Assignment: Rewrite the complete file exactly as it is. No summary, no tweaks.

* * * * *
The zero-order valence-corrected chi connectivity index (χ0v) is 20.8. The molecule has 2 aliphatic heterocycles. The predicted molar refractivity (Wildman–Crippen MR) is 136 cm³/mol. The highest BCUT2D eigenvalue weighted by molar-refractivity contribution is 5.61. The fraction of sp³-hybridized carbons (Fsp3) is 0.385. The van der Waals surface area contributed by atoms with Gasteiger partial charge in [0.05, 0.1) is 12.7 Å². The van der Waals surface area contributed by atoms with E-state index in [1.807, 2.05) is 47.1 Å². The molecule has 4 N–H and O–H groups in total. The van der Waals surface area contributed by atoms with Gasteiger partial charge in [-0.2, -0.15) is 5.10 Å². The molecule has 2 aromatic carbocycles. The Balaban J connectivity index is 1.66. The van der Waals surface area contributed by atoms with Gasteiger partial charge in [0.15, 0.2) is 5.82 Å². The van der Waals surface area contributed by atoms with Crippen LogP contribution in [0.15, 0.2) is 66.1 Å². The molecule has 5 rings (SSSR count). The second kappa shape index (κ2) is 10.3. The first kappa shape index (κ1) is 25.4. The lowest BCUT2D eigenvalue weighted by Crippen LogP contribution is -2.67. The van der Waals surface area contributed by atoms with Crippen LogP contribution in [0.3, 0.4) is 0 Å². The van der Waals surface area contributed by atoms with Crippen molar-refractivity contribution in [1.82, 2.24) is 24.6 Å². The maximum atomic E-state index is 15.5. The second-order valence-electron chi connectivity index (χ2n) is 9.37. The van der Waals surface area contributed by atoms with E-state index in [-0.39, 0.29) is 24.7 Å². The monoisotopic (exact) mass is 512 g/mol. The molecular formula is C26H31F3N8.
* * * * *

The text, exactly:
The zero-order valence-corrected chi connectivity index (χ0v) is 20.8. The molecule has 2 aliphatic heterocycles. The predicted molar refractivity (Wildman–Crippen MR) is 136 cm³/mol. The highest BCUT2D eigenvalue weighted by molar-refractivity contribution is 5.61. The fraction of sp³-hybridized carbons (Fsp3) is 0.385. The van der Waals surface area contributed by atoms with Gasteiger partial charge in [0.05, 0.1) is 12.7 Å². The van der Waals surface area contributed by atoms with E-state index in [1.807, 2.05) is 47.1 Å². The molecule has 4 N–H and O–H groups in total. The van der Waals surface area contributed by atoms with Gasteiger partial charge in [-0.2, -0.15) is 5.10 Å². The molecule has 2 aromatic carbocycles. The Balaban J connectivity index is 1.66. The van der Waals surface area contributed by atoms with Gasteiger partial charge in [0.15, 0.2) is 5.82 Å². The van der Waals surface area contributed by atoms with Crippen LogP contribution in [0.15, 0.2) is 66.1 Å². The molecule has 5 rings (SSSR count). The second kappa shape index (κ2) is 10.3. The first kappa shape index (κ1) is 25.4. The lowest BCUT2D eigenvalue weighted by Crippen LogP contribution is -2.67. The van der Waals surface area contributed by atoms with Crippen LogP contribution in [0.3, 0.4) is 0 Å². The van der Waals surface area contributed by atoms with Crippen molar-refractivity contribution in [1.82, 2.24) is 24.6 Å². The maximum atomic E-state index is 15.5. The second-order valence-electron chi connectivity index (χ2n) is 9.37. The van der Waals surface area contributed by atoms with E-state index in [-0.39, 0.29) is 24.7 Å². The monoisotopic (exact) mass is 512 g/mol. The molecular formula is C26H31F3N8.